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Can someone explain

  1. Nov 12, 2007 #1
    When a rigid body rotates about a fixed axis al the points in the body have the same angular acceleration. But why does the body as a whole have the same angular acceleration. just kinda of trying to understand

  2. jcsd
  3. Nov 12, 2007 #2


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    But why does the body as a whole have the same angular acceleration. Body rotates when a torque is applied to it. A torque is given by rXmi*a = mi*ri^2*alpha where mi is the mass of a partical at a distance ri from the axis.And alpha is the angular acceleration which is constant for all paricals. Total torque = sigma(mi*ri^2*)alpha = I*alpha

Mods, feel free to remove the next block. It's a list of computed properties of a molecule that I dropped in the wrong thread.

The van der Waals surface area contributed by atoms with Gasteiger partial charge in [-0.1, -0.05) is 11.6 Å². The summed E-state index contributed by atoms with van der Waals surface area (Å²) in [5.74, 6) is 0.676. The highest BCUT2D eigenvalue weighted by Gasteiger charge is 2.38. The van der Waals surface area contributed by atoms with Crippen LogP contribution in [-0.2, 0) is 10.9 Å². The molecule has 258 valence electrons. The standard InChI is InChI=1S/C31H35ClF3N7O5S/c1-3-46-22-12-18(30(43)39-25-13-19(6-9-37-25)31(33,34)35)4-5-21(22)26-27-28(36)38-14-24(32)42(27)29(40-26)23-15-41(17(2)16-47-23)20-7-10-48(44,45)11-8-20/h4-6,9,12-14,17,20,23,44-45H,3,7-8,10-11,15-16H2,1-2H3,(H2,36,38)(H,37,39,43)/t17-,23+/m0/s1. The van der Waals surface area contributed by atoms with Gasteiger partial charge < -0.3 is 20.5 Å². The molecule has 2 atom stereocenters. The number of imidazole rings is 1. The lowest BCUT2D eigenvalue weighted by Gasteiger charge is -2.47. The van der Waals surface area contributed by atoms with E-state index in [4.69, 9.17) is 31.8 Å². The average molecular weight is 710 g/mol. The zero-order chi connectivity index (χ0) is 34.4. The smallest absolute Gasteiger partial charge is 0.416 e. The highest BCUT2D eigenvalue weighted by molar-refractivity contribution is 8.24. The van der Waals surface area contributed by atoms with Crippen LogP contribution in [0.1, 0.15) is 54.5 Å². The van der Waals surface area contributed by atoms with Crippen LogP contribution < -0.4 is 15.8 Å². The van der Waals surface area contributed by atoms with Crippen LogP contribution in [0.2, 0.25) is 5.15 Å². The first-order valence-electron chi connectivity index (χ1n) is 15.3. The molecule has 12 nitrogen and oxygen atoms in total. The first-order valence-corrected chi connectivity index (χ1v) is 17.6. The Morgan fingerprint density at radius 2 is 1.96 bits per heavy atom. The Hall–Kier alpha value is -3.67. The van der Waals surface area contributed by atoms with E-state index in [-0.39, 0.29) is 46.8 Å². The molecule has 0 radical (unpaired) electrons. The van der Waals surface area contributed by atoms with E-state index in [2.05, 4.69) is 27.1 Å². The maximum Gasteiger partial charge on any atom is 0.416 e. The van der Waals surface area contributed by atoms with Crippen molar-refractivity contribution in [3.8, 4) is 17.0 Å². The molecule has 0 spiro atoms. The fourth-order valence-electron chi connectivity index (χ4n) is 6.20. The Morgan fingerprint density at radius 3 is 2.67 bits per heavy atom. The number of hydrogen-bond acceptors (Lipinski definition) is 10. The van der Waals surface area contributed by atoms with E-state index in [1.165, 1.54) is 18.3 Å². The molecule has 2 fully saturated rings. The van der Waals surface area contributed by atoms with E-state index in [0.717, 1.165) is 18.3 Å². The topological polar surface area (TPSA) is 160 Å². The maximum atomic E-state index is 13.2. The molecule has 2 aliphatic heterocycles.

4. Nov 12, 2007 #3


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    If I understand your question correctly: that's the name we give it. If all points in a body have the same angular acceleration (such that no deformations etc. occur) we say that the body (as a whole) has a certain angular acceleration. It's what we often do in (classical) mechanics: we speak of properties of a body or its center of mass (velocity, angular momentum, etc) considering it as an atomic object, forgetting it is actually built out of smaller particles which all have that property (technically, I should add "on average" here, but that's outside the point I'm making).
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